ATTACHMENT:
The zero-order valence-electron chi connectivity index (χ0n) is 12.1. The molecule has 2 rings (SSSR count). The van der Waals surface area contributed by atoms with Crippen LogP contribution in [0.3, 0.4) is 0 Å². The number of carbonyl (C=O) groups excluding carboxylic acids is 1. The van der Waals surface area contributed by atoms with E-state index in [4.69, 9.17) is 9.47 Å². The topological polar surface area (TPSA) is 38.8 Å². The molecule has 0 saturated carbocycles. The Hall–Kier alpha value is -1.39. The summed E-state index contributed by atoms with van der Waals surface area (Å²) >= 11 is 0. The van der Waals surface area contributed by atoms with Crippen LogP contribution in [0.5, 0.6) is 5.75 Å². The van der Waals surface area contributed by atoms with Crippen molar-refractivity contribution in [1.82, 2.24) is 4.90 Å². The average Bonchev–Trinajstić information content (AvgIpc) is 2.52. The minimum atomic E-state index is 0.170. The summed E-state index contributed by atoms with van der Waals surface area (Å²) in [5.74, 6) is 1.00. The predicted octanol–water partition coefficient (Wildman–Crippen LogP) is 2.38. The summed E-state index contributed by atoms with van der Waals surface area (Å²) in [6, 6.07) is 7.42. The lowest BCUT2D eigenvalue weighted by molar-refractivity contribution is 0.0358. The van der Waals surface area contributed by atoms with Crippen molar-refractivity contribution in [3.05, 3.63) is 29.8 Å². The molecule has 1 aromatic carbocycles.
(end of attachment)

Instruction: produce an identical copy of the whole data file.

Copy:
The zero-order valence-electron chi connectivity index (χ0n) is 12.1. The molecule has 2 rings (SSSR count). The van der Waals surface area contributed by atoms with Crippen LogP contribution in [0.3, 0.4) is 0 Å². The number of carbonyl (C=O) groups excluding carboxylic acids is 1. The van der Waals surface area contributed by atoms with E-state index in [4.69, 9.17) is 9.47 Å². The topological polar surface area (TPSA) is 38.8 Å². The molecule has 0 saturated carbocycles. The Hall–Kier alpha value is -1.39. The summed E-state index contributed by atoms with van der Waals surface area (Å²) >= 11 is 0. The van der Waals surface area contributed by atoms with Crippen LogP contribution in [0.5, 0.6) is 5.75 Å². The van der Waals surface area contributed by atoms with Crippen molar-refractivity contribution in [1.82, 2.24) is 4.90 Å². The average Bonchev–Trinajstić information content (AvgIpc) is 2.52. The minimum atomic E-state index is 0.170. The summed E-state index contributed by atoms with van der Waals surface area (Å²) in [5.74, 6) is 1.00. The predicted octanol–water partition coefficient (Wildman–Crippen LogP) is 2.38. The summed E-state index contributed by atoms with van der Waals surface area (Å²) in [6, 6.07) is 7.42. The lowest BCUT2D eigenvalue weighted by molar-refractivity contribution is 0.0358. The van der Waals surface area contributed by atoms with Crippen molar-refractivity contribution in [3.05, 3.63) is 29.8 Å². The molecule has 1 aromatic carbocycles.